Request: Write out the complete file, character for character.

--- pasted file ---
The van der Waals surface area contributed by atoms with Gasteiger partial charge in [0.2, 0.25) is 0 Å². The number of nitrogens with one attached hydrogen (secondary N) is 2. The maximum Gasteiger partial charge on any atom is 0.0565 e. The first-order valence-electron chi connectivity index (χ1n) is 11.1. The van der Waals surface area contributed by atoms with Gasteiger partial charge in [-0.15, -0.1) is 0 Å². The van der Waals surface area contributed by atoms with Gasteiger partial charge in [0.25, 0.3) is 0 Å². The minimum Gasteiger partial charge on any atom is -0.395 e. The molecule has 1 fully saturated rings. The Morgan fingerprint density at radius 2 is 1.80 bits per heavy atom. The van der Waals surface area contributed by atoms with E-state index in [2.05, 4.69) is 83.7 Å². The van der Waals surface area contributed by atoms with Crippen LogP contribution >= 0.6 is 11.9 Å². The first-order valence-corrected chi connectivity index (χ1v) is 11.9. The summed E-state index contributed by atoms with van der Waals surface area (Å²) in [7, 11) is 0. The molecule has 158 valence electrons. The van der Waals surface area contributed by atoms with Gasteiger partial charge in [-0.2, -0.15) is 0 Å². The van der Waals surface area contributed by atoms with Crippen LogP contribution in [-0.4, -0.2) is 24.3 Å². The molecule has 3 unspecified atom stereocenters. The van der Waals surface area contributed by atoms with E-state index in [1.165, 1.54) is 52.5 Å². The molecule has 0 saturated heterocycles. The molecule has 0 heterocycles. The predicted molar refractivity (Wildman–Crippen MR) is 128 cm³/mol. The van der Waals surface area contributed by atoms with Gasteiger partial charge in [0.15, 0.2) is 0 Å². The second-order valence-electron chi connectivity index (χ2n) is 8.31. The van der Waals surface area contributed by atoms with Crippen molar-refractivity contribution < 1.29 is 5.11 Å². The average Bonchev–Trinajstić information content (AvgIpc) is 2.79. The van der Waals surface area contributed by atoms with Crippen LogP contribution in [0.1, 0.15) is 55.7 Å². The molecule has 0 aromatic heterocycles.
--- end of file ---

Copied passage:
The van der Waals surface area contributed by atoms with Gasteiger partial charge in [0.2, 0.25) is 0 Å². The number of nitrogens with one attached hydrogen (secondary N) is 2. The maximum Gasteiger partial charge on any atom is 0.0565 e. The first-order valence-electron chi connectivity index (χ1n) is 11.1. The van der Waals surface area contributed by atoms with Gasteiger partial charge in [-0.15, -0.1) is 0 Å². The van der Waals surface area contributed by atoms with Gasteiger partial charge in [0.25, 0.3) is 0 Å². The minimum Gasteiger partial charge on any atom is -0.395 e. The molecule has 1 fully saturated rings. The Morgan fingerprint density at radius 2 is 1.80 bits per heavy atom. The van der Waals surface area contributed by atoms with E-state index in [2.05, 4.69) is 83.7 Å². The van der Waals surface area contributed by atoms with Crippen LogP contribution >= 0.6 is 11.9 Å². The first-order valence-corrected chi connectivity index (χ1v) is 11.9. The summed E-state index contributed by atoms with van der Waals surface area (Å²) in [7, 11) is 0. The molecule has 158 valence electrons. The van der Waals surface area contributed by atoms with Gasteiger partial charge in [-0.2, -0.15) is 0 Å². The van der Waals surface area contributed by atoms with Crippen LogP contribution in [-0.4, -0.2) is 24.3 Å². The molecule has 3 unspecified atom stereocenters. The van der Waals surface area contributed by atoms with E-state index in [1.165, 1.54) is 52.5 Å². The molecule has 0 saturated heterocycles. The molecule has 0 heterocycles. The predicted molar refractivity (Wildman–Crippen MR) is 128 cm³/mol. The van der Waals surface area contributed by atoms with Gasteiger partial charge in [0.15, 0.2) is 0 Å². The second-order valence-electron chi connectivity index (χ2n) is 8.31. The van der Waals surface area contributed by atoms with Crippen molar-refractivity contribution < 1.29 is 5.11 Å². The average Bonchev–Trinajstić information content (AvgIpc) is 2.79. The van der Waals surface area contributed by atoms with Crippen LogP contribution in [0.1, 0.15) is 55.7 Å². The molecule has 0 aromatic heterocycles.